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The Memento
by [?]

“Oh, pass the bottle. Save the glass for company. Thanks! That hits the spot. The same to you. My first drink in three months!

“Yes, Lynn, I quit the stage at the end of last season. I quit it because I was sick of the life. And especially because my heart and soul were sick of men–of the kind of men we stage people have to be up against. You know what the game is to us–it’s a fight against ’em all the way down the line from the manager who wants us to try his new motor-car to the bill-posters who want to call us by our front names.

“And the men we have to meet after the show are the worst of all. The stage-door kind, and the manager’s friends who take us to supper and show their diamonds and talk about seeing ‘Dan’ and ‘Dave’ and ‘Charlie’ for us. They’re beasts, and I hate ’em.

“I tell you, Lynn, it’s the girls like us on the stage that ought to be pitied. It’s girls from good homes that are honestly ambitious and work hard to rise in the profession, but never do get there. You hear a lot of sympathy sloshed around on chorus girls and their fifteen dollars a week. Piffle! There ain’t a sorrow in the chorus that a lobster cannot heal.

“If there’s any tears to shed, let ’em fall for the actress that gets a salary of from thirty to forty-five dollars a week for taking a leading part in a bum show. She knows she’ll never do any better; but she hangs on for years, hoping for the ‘chance’ I that never comes.

“And the fool plays we have to work in! Having another girl roll you around the stage by the hind legs in a ‘Wheelbarrow Chorus’ in a musical comedy is dignified drama compared with the idiotic things I’ve had to do in the thirty-centers.

“But what I hated most was the men–the men leering and blathering at you across tables, trying to buy you with Wuerzburger or Extra Dry, according to their estimate of your price. And the men in the audiences, clapping, yelling, snarling, crowding, writhing, gloating–like a lot of wild beasts, with their eyes fixed on you, ready to eat you up if you come in reach of their claws. Oh, how I hate ’em!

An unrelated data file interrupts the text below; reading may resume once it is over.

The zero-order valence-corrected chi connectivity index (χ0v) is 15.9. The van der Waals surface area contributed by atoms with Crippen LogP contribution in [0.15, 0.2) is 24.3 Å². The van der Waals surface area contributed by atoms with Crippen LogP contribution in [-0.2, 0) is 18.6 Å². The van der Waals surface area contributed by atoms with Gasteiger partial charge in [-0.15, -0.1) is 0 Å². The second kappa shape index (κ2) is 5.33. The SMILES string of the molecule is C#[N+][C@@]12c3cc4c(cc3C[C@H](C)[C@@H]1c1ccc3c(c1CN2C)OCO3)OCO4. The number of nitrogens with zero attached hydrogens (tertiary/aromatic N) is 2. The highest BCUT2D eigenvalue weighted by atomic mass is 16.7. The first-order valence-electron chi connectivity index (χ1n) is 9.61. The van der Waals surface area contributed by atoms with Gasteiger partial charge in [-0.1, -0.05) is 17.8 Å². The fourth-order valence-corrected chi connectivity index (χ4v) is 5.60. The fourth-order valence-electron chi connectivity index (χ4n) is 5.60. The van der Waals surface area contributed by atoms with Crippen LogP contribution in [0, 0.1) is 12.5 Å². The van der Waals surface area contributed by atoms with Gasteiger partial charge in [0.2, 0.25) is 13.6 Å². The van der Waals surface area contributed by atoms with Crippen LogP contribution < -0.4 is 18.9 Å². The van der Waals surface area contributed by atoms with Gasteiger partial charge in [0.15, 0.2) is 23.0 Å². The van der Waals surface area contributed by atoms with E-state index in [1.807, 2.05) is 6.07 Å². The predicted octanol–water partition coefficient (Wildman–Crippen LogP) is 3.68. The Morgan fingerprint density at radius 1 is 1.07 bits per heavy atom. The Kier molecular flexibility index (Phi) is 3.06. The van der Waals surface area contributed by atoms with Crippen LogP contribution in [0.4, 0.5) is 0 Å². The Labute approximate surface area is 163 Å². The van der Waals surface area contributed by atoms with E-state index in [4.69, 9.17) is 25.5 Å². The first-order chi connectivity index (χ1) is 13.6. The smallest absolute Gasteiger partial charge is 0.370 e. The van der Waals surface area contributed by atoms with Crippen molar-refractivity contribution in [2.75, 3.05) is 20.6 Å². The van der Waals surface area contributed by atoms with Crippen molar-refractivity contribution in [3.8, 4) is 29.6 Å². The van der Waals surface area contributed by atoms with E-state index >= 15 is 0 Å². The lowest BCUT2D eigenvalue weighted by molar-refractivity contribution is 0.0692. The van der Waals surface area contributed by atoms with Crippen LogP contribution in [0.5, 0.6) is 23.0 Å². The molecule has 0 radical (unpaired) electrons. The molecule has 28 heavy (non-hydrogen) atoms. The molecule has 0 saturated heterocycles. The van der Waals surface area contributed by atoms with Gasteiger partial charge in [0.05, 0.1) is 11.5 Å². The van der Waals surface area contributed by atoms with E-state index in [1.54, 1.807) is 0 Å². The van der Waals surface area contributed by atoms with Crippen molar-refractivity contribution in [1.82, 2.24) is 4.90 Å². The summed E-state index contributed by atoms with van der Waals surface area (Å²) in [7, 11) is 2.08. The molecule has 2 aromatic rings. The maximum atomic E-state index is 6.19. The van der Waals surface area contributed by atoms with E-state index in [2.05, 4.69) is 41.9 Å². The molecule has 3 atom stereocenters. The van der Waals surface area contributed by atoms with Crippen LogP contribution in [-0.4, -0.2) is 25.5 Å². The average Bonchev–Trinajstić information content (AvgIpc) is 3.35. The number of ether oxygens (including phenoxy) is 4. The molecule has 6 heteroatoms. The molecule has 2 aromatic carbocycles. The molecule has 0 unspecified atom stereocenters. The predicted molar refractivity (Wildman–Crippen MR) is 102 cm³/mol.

“Well, I’m not telling you much about myself, am I, Lynn?

“I had two hundred dollars saved up, and I cut the stage the first of the summer. I went over on Long Island and found the sweetest little village that ever was, called Soundport, right on the water. I was going to spend the summer there, and study up on elocution, and try to get a class in the fall. There was an old widow lady with a cottage near the beach who sometimes rented a room or two just for company, and she took me in. She had another boarder, too–the Reverend Arthur Lyle.

“Yes, he was the head-liner. You’re on, Lynn. I’ll tell you all of it in a minute. It’s only a one-act play.

“The first time he walked on, Lynn, I felt myself going; the first lines he spoke, he had me. He was different from the men in audiences. He was tall and slim, and you never heard him come in the room, but you felt him. He had a face like a picture of a knight–like one of that Round Table bunch–and a voice like a ‘cello solo. And his manners!

“Lynn, if you’d take John Drew in his best drawing-room scene and compare the two, you’d have John arrested for disturbing the peace.

“I’ll spare you the particulars; but in less than a month Arthur and I were engaged. He preached at a little one-night stand of a Methodist church. There was to be a parsonage the size of a lunch-wagon, and hens and honeysuckles when we were married. Arthur used to preach to me a good deal about Heaven, but he never could get my mind quite off those honeysuckles and hens.